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Advanced broadband on Huawei's to-do list

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Huawei will continue to focus on bringing 2G and 3G connectivity to the emerging markets.
Huawei will continue to focus on bringing 2G and 3G connectivity to the emerging markets.

As the market for high-definition voice, ultra-high-definition video, smart home solutions and smart health applications emerges, so does the demand to build networks that will support these applications.

Telecoms solutions provider Huawei Technologies is taking note of the changes in the industry and is investing heavily in the deployment of advanced broadband networks like 4.5G.

4.5G is an era of wireless communications where 1Gbps will be the new mobile broadband network rate benchmark. In a 4.5G network, latency is reduced to 10 milliseconds, which means the end-user can download a 1GB movie in a few seconds.

According to Huawei, 4.5G increases data rates for better user experience and expands applications in vertical industries. This helps operators create new business applications and will help operators develop new business opportunities and gain a competitive-edge in the next few years.

At the same time, the increasing number of connections and the need for higher speeds mean there is an urgent need for an even more advanced technology than today's 4G.

"With the introduction of 4.5G technology, operators will be able to improve the user experience and support the increase of machine-to-machine communications and the Internet of things, as well as new mobile Internet applications, such as virtual reality glasses and drone technology."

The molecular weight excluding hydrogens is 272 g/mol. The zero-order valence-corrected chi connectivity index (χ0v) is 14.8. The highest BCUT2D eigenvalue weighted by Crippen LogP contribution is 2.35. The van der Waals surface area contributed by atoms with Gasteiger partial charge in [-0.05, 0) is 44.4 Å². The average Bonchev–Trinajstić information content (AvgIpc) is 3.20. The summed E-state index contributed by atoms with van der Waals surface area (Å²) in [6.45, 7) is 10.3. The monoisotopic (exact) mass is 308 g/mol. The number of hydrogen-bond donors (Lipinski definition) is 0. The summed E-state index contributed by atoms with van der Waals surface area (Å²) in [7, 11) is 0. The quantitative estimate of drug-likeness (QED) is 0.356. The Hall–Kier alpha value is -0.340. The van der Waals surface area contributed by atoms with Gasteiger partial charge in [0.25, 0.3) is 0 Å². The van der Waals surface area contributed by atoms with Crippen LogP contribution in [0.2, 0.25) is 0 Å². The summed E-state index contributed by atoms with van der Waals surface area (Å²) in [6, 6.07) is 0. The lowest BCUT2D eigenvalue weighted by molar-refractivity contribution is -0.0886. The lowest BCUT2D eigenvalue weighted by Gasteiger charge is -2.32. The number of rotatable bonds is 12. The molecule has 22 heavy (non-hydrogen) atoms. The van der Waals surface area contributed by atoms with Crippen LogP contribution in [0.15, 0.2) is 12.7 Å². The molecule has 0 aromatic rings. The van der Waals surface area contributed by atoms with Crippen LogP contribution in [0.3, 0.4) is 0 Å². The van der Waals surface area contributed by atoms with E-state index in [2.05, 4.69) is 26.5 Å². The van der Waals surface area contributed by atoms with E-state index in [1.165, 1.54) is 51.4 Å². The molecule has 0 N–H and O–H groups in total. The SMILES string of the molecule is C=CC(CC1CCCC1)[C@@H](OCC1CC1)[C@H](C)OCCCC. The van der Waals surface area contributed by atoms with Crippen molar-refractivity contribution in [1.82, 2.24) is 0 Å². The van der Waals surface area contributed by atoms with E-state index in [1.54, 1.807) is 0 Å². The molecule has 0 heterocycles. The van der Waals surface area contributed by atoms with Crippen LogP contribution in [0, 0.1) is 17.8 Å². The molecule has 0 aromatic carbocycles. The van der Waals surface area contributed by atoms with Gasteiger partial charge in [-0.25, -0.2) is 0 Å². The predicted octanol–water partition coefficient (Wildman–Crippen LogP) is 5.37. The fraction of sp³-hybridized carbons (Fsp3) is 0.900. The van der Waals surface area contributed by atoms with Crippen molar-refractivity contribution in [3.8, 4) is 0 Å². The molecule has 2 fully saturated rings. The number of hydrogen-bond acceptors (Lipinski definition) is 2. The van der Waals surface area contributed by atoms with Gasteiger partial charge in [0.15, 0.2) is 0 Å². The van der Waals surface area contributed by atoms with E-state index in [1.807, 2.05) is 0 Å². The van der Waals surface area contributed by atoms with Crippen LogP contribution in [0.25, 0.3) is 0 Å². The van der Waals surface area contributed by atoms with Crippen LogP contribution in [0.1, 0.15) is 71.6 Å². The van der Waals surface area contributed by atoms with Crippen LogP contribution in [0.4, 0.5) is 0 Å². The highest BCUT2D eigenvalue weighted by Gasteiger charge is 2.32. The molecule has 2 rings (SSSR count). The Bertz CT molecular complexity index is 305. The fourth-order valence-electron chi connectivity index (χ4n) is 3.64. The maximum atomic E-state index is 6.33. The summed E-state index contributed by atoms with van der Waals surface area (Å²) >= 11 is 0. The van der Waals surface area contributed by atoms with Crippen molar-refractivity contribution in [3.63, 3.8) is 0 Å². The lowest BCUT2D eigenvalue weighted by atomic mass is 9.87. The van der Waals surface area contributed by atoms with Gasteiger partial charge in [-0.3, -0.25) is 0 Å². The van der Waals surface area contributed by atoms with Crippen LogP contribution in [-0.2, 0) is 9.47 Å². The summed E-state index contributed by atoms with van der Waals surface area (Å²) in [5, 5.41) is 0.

William Wang Jun, president of LTE FDD product line at Huawei, commented at Huawei Analyst Summit 2016 that like future mobile networks, the devices market will need to keep up with the move towards commercial 4.5G.

This year, only two 600Mbps smartphone devices, namely the LG G5 and Samsung Galaxy S7, went to market, he stated.

According to Jun, Huawei's vision and concept is to invest in a 4.5G network as this is the way along the LTE evolution path towards 5G.

Huawei first proposed 4.5G back in 2014, and last year the company announced its first LTE-Advanced Pro (4.5G) mobile network over a live commercial network in Oslo, Norway.

On 1 April 2016, three operators in Turkey commercially deployed a 4.5G network, which resulted in six million users signing up in the first week of launch.

There has been a rise in the mobile operator space to deploy 4.5G, with as many as 20 commercial trials currently in place, noted Jun.

Jun further predicted that by the end of 2016, there will be more than 60 commercial 4.5G networks.

While Huawei makes progress in the deployment of 4.5G, rotating CEO Eric Xu has reiterated 3G technology is still important for the company's business. In 2015, 3G contributed over $4 billion to the company, he said.

We are living in a fast world where people living in the developed markets tend to forget there are still markets that must connect to 3G technology, Xu noted.

"At Huawei, we want to work together with the industry to build 2G and 3G in emerging markets," he said.

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